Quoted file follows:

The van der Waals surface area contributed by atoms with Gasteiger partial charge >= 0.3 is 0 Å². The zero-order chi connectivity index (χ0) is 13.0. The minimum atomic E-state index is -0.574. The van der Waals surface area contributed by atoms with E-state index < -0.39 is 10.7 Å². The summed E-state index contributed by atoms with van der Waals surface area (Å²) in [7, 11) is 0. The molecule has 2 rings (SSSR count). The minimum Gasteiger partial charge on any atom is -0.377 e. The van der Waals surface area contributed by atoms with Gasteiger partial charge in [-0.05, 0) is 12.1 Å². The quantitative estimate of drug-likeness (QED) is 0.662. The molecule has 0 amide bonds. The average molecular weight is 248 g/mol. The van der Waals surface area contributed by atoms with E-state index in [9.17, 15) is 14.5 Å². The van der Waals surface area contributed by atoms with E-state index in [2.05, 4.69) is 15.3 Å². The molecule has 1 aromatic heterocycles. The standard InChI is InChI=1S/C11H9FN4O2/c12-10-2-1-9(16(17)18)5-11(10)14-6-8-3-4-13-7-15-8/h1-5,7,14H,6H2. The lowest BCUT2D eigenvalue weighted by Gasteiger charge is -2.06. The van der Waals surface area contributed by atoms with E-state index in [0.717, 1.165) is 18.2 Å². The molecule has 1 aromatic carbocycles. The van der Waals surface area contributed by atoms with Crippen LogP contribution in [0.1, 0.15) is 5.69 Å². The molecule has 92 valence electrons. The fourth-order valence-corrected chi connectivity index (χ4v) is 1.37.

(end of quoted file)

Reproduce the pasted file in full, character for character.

The van der Waals surface area contributed by atoms with Gasteiger partial charge >= 0.3 is 0 Å². The zero-order chi connectivity index (χ0) is 13.0. The minimum atomic E-state index is -0.574. The van der Waals surface area contributed by atoms with E-state index < -0.39 is 10.7 Å². The summed E-state index contributed by atoms with van der Waals surface area (Å²) in [7, 11) is 0. The molecule has 2 rings (SSSR count). The minimum Gasteiger partial charge on any atom is -0.377 e. The van der Waals surface area contributed by atoms with Gasteiger partial charge in [-0.05, 0) is 12.1 Å². The quantitative estimate of drug-likeness (QED) is 0.662. The molecule has 0 amide bonds. The average molecular weight is 248 g/mol. The van der Waals surface area contributed by atoms with E-state index in [9.17, 15) is 14.5 Å². The van der Waals surface area contributed by atoms with E-state index in [2.05, 4.69) is 15.3 Å². The molecule has 1 aromatic heterocycles. The standard InChI is InChI=1S/C11H9FN4O2/c12-10-2-1-9(16(17)18)5-11(10)14-6-8-3-4-13-7-15-8/h1-5,7,14H,6H2. The lowest BCUT2D eigenvalue weighted by Gasteiger charge is -2.06. The van der Waals surface area contributed by atoms with E-state index in [0.717, 1.165) is 18.2 Å². The molecule has 1 aromatic carbocycles. The van der Waals surface area contributed by atoms with Crippen LogP contribution in [0.1, 0.15) is 5.69 Å². The molecule has 92 valence electrons. The fourth-order valence-corrected chi connectivity index (χ4v) is 1.37.